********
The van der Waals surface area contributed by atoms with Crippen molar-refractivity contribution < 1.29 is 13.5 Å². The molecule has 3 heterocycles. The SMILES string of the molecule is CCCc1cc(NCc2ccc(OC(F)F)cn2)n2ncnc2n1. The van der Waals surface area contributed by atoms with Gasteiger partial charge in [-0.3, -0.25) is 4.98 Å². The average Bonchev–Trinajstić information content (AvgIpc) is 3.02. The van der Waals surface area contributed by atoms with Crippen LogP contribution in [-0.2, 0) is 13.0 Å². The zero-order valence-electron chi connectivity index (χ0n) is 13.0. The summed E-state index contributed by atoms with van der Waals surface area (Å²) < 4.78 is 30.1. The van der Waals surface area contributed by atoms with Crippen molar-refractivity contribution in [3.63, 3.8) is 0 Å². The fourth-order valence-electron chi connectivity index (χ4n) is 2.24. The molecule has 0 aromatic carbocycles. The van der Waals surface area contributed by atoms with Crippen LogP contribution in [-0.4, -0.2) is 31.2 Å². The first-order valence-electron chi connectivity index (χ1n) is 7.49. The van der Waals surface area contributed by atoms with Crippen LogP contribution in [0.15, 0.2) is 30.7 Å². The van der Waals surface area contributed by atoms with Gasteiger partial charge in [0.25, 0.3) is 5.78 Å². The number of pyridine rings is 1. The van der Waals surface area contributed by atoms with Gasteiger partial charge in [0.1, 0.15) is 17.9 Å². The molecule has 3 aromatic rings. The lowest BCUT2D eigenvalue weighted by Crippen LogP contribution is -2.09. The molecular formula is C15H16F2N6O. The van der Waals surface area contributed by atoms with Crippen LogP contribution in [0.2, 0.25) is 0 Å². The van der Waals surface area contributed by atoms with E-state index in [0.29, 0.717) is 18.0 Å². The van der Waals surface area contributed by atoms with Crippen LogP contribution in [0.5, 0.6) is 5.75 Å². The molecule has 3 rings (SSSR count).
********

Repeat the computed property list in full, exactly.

The van der Waals surface area contributed by atoms with Crippen molar-refractivity contribution < 1.29 is 13.5 Å². The molecule has 3 heterocycles. The SMILES string of the molecule is CCCc1cc(NCc2ccc(OC(F)F)cn2)n2ncnc2n1. The van der Waals surface area contributed by atoms with Gasteiger partial charge in [-0.3, -0.25) is 4.98 Å². The average Bonchev–Trinajstić information content (AvgIpc) is 3.02. The van der Waals surface area contributed by atoms with Crippen LogP contribution in [-0.2, 0) is 13.0 Å². The zero-order valence-electron chi connectivity index (χ0n) is 13.0. The summed E-state index contributed by atoms with van der Waals surface area (Å²) < 4.78 is 30.1. The van der Waals surface area contributed by atoms with Crippen molar-refractivity contribution in [3.63, 3.8) is 0 Å². The fourth-order valence-electron chi connectivity index (χ4n) is 2.24. The molecule has 0 aromatic carbocycles. The van der Waals surface area contributed by atoms with Crippen LogP contribution in [-0.4, -0.2) is 31.2 Å². The first-order valence-electron chi connectivity index (χ1n) is 7.49. The van der Waals surface area contributed by atoms with Crippen LogP contribution in [0.15, 0.2) is 30.7 Å². The van der Waals surface area contributed by atoms with Gasteiger partial charge in [0.25, 0.3) is 5.78 Å². The number of pyridine rings is 1. The van der Waals surface area contributed by atoms with Gasteiger partial charge in [0.1, 0.15) is 17.9 Å². The molecule has 3 aromatic rings. The lowest BCUT2D eigenvalue weighted by Crippen LogP contribution is -2.09. The molecular formula is C15H16F2N6O. The van der Waals surface area contributed by atoms with Crippen LogP contribution in [0.2, 0.25) is 0 Å². The van der Waals surface area contributed by atoms with E-state index in [0.29, 0.717) is 18.0 Å². The van der Waals surface area contributed by atoms with Crippen LogP contribution in [0.5, 0.6) is 5.75 Å². The molecule has 3 rings (SSSR count).